5-Minute PD: Discovering Students’ Dreams on the First Day

by | 07.27.18

On my first day of teaching 27 years ago, I gave my high school students a piece of paper. It had two questions written on it: “What do you dream your life will be like in 10 years?” and “What should I know about you?”

On that first day of school, answering those questions was all I asked of them – and because of it, I think they knew their answers really mattered to me. My desire to get to know my students led me to discover the power of relationship-building in setting the tone for the school year.

Now that I teach in a blended classroom, students answer the same questions via a Google Form. That way, I can create a chart with their responses and reference it throughout the school year. Sometimes, during class, I’ll look back to remind myself about their dreams and what they shared about themselves. This informs my practice all year long.

Some of what I learn helps us avoid conflict. Students tell me how to interpret their moods. They’ll tell me things on that first day like, “If I put my head down, I’m not trying to be disrespectful. It means something happened at home, and I need time.” Some write something simple, like “I love English, but I hate math.” Some students put, “I can’t do any homework on a computer, because my family lives in a homeless shelter.” And then they never have to raise their hand and say, “I didn’t do my homework because…”

Some of what I learn helps me forge strong connections between my kids and my lessons. I once had a student whose dream was to go to Alaska and attend the Iditarod – surprising coming from a kid in rural Missouri. Then later, when we were reading a poem set in Alaska, I remembered what he told me and was able to connect with him around it. I could say, “You’re really going to like this poem. Why don’t you do some background research and share it with the class?”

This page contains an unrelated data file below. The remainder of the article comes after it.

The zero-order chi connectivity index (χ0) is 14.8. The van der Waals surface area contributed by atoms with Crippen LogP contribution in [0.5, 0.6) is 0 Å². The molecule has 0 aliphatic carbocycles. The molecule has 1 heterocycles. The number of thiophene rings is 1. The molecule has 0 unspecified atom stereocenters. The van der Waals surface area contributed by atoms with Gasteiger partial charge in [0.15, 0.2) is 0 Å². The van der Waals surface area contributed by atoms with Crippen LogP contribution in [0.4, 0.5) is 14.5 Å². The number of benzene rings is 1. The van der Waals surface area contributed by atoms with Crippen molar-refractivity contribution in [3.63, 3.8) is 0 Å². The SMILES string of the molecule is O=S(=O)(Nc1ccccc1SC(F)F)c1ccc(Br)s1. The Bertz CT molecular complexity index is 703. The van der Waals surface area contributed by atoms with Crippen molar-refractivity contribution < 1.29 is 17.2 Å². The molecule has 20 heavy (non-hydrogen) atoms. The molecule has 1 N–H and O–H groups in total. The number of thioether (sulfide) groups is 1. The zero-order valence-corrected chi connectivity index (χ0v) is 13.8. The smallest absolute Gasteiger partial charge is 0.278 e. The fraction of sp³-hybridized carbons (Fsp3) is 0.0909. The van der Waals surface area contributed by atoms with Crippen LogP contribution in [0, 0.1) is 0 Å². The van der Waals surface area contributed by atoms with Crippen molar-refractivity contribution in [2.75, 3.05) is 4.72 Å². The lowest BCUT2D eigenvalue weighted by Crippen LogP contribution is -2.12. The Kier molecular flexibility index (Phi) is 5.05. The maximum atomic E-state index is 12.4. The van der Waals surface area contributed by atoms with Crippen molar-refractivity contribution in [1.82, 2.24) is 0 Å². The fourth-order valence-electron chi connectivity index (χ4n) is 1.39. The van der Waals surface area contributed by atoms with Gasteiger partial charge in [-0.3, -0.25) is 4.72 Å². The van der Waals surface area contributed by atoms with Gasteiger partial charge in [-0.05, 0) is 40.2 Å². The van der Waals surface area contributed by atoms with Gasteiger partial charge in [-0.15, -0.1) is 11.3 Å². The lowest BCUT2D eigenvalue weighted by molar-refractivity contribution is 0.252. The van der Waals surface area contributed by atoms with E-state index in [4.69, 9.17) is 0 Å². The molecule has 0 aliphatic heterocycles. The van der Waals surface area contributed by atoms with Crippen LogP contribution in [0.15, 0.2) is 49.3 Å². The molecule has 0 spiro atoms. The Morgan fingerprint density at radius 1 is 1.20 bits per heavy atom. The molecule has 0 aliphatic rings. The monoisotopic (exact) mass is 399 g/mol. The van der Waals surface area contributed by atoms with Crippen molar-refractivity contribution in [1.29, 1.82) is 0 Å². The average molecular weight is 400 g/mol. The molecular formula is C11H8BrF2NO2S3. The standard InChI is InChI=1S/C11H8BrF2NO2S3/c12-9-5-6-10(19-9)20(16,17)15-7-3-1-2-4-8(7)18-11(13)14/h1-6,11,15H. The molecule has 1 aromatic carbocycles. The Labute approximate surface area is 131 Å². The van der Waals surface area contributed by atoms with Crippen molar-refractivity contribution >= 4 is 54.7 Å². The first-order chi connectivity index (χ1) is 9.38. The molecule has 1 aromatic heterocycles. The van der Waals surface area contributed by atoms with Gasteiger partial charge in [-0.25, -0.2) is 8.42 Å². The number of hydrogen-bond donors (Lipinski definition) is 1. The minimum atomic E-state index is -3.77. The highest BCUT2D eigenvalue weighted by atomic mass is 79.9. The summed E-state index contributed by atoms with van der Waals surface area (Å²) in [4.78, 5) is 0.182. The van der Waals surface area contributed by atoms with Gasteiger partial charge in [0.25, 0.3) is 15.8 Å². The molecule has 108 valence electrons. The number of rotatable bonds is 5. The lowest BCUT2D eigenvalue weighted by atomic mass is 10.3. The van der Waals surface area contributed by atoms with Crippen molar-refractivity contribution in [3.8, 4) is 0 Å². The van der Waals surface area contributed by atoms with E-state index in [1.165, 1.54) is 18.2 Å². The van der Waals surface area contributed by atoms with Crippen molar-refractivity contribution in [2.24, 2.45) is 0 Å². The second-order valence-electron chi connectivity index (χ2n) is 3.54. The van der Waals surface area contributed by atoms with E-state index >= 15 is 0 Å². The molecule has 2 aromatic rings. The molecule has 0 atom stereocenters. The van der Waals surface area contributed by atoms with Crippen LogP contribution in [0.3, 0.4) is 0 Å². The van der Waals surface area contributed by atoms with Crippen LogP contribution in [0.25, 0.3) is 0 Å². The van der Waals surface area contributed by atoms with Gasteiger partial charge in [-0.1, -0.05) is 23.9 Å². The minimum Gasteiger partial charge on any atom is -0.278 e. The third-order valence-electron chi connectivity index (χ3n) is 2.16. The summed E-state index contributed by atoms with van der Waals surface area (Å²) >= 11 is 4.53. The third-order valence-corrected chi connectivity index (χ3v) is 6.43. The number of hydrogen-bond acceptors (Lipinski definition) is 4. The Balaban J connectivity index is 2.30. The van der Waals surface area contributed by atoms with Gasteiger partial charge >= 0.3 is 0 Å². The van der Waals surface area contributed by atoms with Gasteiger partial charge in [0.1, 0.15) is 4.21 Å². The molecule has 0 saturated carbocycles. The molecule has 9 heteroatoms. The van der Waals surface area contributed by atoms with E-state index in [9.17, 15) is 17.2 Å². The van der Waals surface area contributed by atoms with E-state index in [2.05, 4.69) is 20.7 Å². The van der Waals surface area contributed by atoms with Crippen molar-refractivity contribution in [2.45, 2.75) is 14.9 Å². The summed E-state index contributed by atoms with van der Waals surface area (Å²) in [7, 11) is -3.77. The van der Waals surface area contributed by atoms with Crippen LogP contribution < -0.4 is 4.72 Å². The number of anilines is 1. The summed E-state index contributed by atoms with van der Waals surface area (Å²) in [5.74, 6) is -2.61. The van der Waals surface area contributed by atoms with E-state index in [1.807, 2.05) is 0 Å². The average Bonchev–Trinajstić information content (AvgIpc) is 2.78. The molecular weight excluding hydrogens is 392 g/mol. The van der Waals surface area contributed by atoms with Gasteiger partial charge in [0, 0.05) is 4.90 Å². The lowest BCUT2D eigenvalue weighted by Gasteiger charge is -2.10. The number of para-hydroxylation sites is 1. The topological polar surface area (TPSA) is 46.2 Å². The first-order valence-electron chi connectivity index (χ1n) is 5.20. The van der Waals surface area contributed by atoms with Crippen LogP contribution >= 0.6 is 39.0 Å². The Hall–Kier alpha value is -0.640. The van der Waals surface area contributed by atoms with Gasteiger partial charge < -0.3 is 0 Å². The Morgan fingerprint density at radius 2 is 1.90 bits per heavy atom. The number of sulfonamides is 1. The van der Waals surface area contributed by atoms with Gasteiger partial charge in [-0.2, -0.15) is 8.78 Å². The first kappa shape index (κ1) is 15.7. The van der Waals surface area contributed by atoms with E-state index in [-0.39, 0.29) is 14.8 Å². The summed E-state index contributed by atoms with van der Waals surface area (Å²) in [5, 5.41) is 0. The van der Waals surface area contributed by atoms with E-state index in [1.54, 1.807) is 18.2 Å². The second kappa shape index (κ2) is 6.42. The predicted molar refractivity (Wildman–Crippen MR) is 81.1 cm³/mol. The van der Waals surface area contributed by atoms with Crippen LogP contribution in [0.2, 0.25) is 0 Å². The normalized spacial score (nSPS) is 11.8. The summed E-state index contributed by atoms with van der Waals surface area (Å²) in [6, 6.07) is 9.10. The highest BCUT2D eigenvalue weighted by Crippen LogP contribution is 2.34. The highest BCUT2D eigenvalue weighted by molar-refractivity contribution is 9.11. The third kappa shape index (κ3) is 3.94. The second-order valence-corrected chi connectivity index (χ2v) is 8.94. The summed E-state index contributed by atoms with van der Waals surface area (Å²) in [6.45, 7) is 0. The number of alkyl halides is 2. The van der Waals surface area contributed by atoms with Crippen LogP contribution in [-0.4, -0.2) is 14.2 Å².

Sometimes, students will just say, “I have no idea what my dream is.” And that’s when I know there’s room for us to figure out that dream together.

I’ve used this first-day exercise across contexts – in a small school in rural Missouri and then later in a big urban high school – and it works with just about every student. They appreciate the chance to tell you what matters to them. I think people sometimes underestimate students. I don’t know a single kid who comes to school and doesn’t want to be successful. They all want to learn. They all want to be the one who gets an “A.” They sometimes act like they don’t, because they have never experienced that success before or because something else is going on in their lives. However, most of them will open up when we reach out and listen to them. When they know they can trust us, they will let us support them in achieving their goals.

It’s such a simple activity – just two questions – and it sets my classroom culture. All students want is for their teacher to see them as individuals, and this way, they know I do – right from day one.


About the Author


Robyn Howton
Robyn Howton

Robyn Howton is a high school teacher in Delaware. Follow her on Twitter @robynhowton.


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